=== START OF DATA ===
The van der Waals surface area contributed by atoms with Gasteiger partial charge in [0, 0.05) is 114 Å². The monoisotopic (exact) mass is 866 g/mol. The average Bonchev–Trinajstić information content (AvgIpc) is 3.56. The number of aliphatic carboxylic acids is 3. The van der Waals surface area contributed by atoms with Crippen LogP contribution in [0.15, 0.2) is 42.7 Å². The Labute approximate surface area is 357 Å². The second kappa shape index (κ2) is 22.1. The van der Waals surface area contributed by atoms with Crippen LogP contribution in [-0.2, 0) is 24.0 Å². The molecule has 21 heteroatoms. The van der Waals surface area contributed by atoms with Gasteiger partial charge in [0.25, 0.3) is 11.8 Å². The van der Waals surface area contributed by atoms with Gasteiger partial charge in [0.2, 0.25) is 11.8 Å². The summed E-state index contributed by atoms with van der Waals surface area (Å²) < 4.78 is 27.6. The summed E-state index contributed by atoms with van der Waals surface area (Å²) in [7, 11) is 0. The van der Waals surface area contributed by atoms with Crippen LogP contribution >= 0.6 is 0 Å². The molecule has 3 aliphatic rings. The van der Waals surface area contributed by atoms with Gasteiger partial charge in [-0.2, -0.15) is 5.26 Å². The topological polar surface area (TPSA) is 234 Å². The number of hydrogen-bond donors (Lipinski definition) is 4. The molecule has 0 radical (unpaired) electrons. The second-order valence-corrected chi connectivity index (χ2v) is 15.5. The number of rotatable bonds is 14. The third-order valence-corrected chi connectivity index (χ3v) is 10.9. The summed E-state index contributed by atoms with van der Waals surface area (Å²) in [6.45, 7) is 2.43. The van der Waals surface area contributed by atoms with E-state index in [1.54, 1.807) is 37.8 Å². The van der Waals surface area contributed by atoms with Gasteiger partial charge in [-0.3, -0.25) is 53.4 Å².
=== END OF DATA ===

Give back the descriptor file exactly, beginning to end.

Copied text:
The van der Waals surface area contributed by atoms with Gasteiger partial charge in [0, 0.05) is 114 Å². The monoisotopic (exact) mass is 866 g/mol. The average Bonchev–Trinajstić information content (AvgIpc) is 3.56. The number of aliphatic carboxylic acids is 3. The van der Waals surface area contributed by atoms with Crippen LogP contribution in [0.15, 0.2) is 42.7 Å². The Labute approximate surface area is 357 Å². The second kappa shape index (κ2) is 22.1. The van der Waals surface area contributed by atoms with Crippen LogP contribution in [-0.2, 0) is 24.0 Å². The molecule has 21 heteroatoms. The van der Waals surface area contributed by atoms with Gasteiger partial charge in [0.25, 0.3) is 11.8 Å². The van der Waals surface area contributed by atoms with Gasteiger partial charge in [0.2, 0.25) is 11.8 Å². The summed E-state index contributed by atoms with van der Waals surface area (Å²) < 4.78 is 27.6. The summed E-state index contributed by atoms with van der Waals surface area (Å²) in [7, 11) is 0. The van der Waals surface area contributed by atoms with Crippen LogP contribution >= 0.6 is 0 Å². The molecule has 3 aliphatic rings. The van der Waals surface area contributed by atoms with Gasteiger partial charge in [-0.2, -0.15) is 5.26 Å². The topological polar surface area (TPSA) is 234 Å². The number of hydrogen-bond donors (Lipinski definition) is 4. The molecule has 0 radical (unpaired) electrons. The second-order valence-corrected chi connectivity index (χ2v) is 15.5. The number of rotatable bonds is 14. The third-order valence-corrected chi connectivity index (χ3v) is 10.9. The summed E-state index contributed by atoms with van der Waals surface area (Å²) in [6.45, 7) is 2.43. The van der Waals surface area contributed by atoms with E-state index in [1.54, 1.807) is 37.8 Å². The van der Waals surface area contributed by atoms with Gasteiger partial charge in [-0.3, -0.25) is 53.4 Å².